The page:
Computer viruses are almost as old as personal computers themselves, and their evolution was only hastened by the birth of Internet. And within each code is a story about its author, about the time it was written, and about the state of computing when it terrorized our hard drives.
The following screenshots illustrate the history of viruses in a few delicate code fragments, so enjoy. But this obligatory warning must be here: Please do not try these at home.
As one of the first MS-DOS viruses, Jerusalem affected many countries, universities, institutions and companies worldwide, infecting thousands of computers. Jerusalem was merciless: On Friday the 13th, the virus deleted all executed program files on the infected hard drive. Supposedly in the name of AL AH:
This early Internet worm infected over 6,000 computers in the US, including some of NASA's. The code itself was flawed, accidentally sending millions of copies of itself to different network computers, paralysing all network resources, causing almost 100 million dollars damage. The fateful words at the end of the code snippet say it all: "Don't know how many..."
"Twenty-two points, plus triple-word-score, plus fifty points for using all my letters. Game's over. I'm outta here." David L. Smith, aka "Kwyjibo," the author of this Microsoft Office macro virus, was definitely a Simpsons fan. Melissa was sent through e-mail to different users, and had the ability to multiply on Word and Excel files and to mass-mail itself from Outlook, overloading internet servers.
A school-aged programmer from Manila who presumably wasn't very engaged in the classroom wrote this infamous bug. His amorous creation spread via email (subject: ILOVEYOU, attachment: LOVE-LETTER-FOR-YOU.TXT.vbs, message: "kindly check the attached LOVELETTER coming from me"), and deleted all "jpeg" and "jpg" files in all directories of all disks. Not very romantic.
This devilish little creation infected tens of thousands of systems that ran Microsoft Windows NT and Windows 2000 server software, at the dawn of the 21st century. Code Red defaced the attacked webpages with the text "Hacked by Chinese!" It was able to run entirely on memory, leaving no files behind. The damage it caused was estimated at £1.3 billion.
This virus attacked web servers running a vulnerable version of Microsoft SQL Server, then generated random IP addresses in order to infect other computers. It is incredible how small Slammer was — it could fit in the space of five tweets. Here's the whole code in hexa viewer:
This virus infected hundreds of thousands of computers through a vulnerability hole in Windows 2000 and Windows XP. It opened a dialogue window that told users a system shutdown was imminent. The author hid two messages in the code: "I just want to say LOVE YOU SAN!" and "billy gates why do you make this possible? Stop making money and fix your software!!"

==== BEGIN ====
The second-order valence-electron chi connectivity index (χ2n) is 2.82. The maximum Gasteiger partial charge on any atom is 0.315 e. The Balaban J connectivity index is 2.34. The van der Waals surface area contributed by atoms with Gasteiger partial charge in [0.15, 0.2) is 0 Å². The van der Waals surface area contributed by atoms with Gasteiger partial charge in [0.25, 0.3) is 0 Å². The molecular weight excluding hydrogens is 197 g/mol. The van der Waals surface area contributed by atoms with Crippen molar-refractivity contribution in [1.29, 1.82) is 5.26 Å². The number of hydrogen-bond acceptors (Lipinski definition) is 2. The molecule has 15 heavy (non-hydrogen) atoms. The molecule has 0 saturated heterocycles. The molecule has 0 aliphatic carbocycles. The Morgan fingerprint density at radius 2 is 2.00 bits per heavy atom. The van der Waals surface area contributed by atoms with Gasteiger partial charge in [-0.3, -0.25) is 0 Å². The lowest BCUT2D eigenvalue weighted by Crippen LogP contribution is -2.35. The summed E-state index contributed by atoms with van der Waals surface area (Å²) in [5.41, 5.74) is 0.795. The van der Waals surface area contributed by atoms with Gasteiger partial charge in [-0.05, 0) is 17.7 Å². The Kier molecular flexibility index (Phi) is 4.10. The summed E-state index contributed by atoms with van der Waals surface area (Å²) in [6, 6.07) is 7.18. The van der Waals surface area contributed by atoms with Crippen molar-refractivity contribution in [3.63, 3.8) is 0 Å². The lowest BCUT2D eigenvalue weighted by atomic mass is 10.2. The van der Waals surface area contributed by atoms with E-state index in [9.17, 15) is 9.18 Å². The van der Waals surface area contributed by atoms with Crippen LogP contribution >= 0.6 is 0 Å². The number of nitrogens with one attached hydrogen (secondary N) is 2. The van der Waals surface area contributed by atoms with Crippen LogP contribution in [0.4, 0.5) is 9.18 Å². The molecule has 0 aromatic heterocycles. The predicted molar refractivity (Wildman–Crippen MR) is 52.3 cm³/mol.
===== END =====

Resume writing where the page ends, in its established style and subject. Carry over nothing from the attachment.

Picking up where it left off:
This worm spread itself as an email attachment attacking all versions of Microsoft Windows. It was designed to open a backdoor where a remote user could gain control above the infected computer. Remarkably, the author wrote a tiny poem into the code:
Created by 17 year old German student, Sven Jaschan, Sasser attacked Windows 2000 and Windows XP machines by exploiting a vulnerability, as seen below:
Mydoom became the fastest-spreading mass-email worm ever, at the time it surfaced. It slowed down global internet access by a whopping ten percent, and slashed some website access by 50 per cent. Its code is not so interesting, however, with its help, one could teach the kids some basic knowledge — such as the alphabet, name of the weekdays, and the months.
Nomen set omen, as the Romans would say: The name of this malware worm comes from the words "Configuration" and the German "Ficker" (yes, it means "Fucker"). And that sums it up: Conficker screwed the configuration settings.
Stuxnet (and its evil son, DuQu) is often referred to as the first "cyber super weapon." The virus was a US and Israeli governmental worm designed to attack Iranian nuclear facilities, but unsurprisingly, it accidentally spread beyond its intended targets. Here is a nice snippet from this digital sword:
This massive, highly sophisticated modular computer malware infected computers running Windows operating system, and attacked systems in Middle Eastern countries — mostly in Iran, Lebanon, Syria and Sudan. Needless to say, it was part of the well-coordinated, ongoing, state-run cyber war, which began with Stuxnet. Flame was heavy weaponry. It was so big, it got loaded into a system in pieces — first, the machine got hit with a six megabyte component, which contained about half-a-dozen other compressed modules inside. Flame stopped operating after its public exposure, because the operators had the ability to send a kill module to it. Here is a tiny piece of Flame:
This virus infected Windows 95, 98, and ME executable files, overwrote the BIOS, and remained resident in the memory of the machine. It overwrote data on the hard disk of the infected PC, making it inoperable. (via TheDatanet)